Celebrating Queer Desi Love: Deepa & Gauri (and Their Epic Proposal in Hawaii)


Simply mentioning the LGBTQ+ community, let alone celebrating the community, is unfortunately still relatively taboo in many South Asian households. While first-generation immigrant parents never once mentioned the word “gay” or “lesbian” to their kids during their childhood, growing up as part of the South Asian diaspora has allowed our generation to educate ourselves as well as older generations on LGBTQ+ issues and acceptance. While we continue to be allies to the community via education, support, and resources, it’s also important that we break this taboo by normalizing, celebrating, and championing queer desi love! In honor of Pride, we’re celebrating an adorable couple this month who have given us the honor of sharing their success story with you. While they didn’t meet on Dil Mil, we hope their story will help inspire and offer hope to those of you looking for that true partner-in-crime.

Meet Deepa and Gauri, a recently engaged couple from the Bay Area who met online and have been together for five years! Deepa (she/her), 27, is from Cupertino, CA, the wonderful home of Apple and a big desi community, and just finished law school at UC Berkeley. She is going to be a corporate attorney after *hopefully* passing the bar this fall, and loves photography and video games. Gauri (she/her), 30, originally from New Jersey, got her masters in public health at USC and moved up to the Bay Area to work on health research for the federal government. Gauri enjoys very productive hobbies like going to the gym (and making Deepa go with her), reading, fostering kittens, and playing guitar. They both also love bonding over reality tv and politics. Now that we’ve introduced them to you all, we figure there’s no better way to share their love story than to let them tell it in their own words!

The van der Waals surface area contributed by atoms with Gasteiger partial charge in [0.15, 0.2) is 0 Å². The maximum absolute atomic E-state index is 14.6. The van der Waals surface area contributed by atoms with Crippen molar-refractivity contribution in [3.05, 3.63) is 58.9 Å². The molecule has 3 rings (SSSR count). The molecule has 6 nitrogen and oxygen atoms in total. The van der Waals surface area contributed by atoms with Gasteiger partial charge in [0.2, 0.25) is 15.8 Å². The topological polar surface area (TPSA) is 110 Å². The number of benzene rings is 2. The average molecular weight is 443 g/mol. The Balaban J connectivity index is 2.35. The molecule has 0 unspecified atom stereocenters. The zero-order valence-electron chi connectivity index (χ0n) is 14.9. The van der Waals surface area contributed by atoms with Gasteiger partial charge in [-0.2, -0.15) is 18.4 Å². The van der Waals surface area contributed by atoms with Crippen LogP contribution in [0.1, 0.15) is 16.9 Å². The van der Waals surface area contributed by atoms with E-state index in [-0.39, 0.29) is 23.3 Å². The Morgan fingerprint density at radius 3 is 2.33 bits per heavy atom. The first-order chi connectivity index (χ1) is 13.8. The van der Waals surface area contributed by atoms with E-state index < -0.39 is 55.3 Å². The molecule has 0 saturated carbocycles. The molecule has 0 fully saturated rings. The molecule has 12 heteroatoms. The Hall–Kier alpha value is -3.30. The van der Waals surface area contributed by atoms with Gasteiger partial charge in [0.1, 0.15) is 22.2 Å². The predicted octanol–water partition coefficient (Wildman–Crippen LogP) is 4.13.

How long have you known each other and how did you meet?

Deepa: We officially celebrated 5 years together last week, time flies! And we met online on an app after chatting (basically sending essays) for several weeks and becoming best friends practically even before the first time we got coffee! We are incredibly grateful for online dating. I have terrible so-called “gay-dar”, and approaching strangers is twice as terrifying when you have no idea if they even like your gender, forget if they think you’re cute! Online dating was a safe space for queer people, kind of what I imagine gay bars must have been like decades ago.

If you’re comfortable with it, could you tell us about how you came out to your family and friends? How did the conversation go?

Deepa: My mom kind of figured it out on her own since I never talked about boys, and straight up asked me if I was a “lesbian.” My mom was not excited about it and even asked me if I was “afraid” of men that day *rolls eyes*. But within a week, she decided she had to accept me for who I was because she loved me more than what Indian society had to say. My dad was overall chill and supportive, but he was always more focused on my education and career than my social or dating life anyways – so he never talked about it much. He always welcomes Gauri into his home with open arms and asks how she is doing. My mom has now truly embraced Gauri and calls her a family member, and always feeds her an excessive amount of idlis like every South Indian mom. My mom is still nervous about telling family friends or extended family in India, but I think this is more of her mama-bear instinct to protect me from mean aunties in India.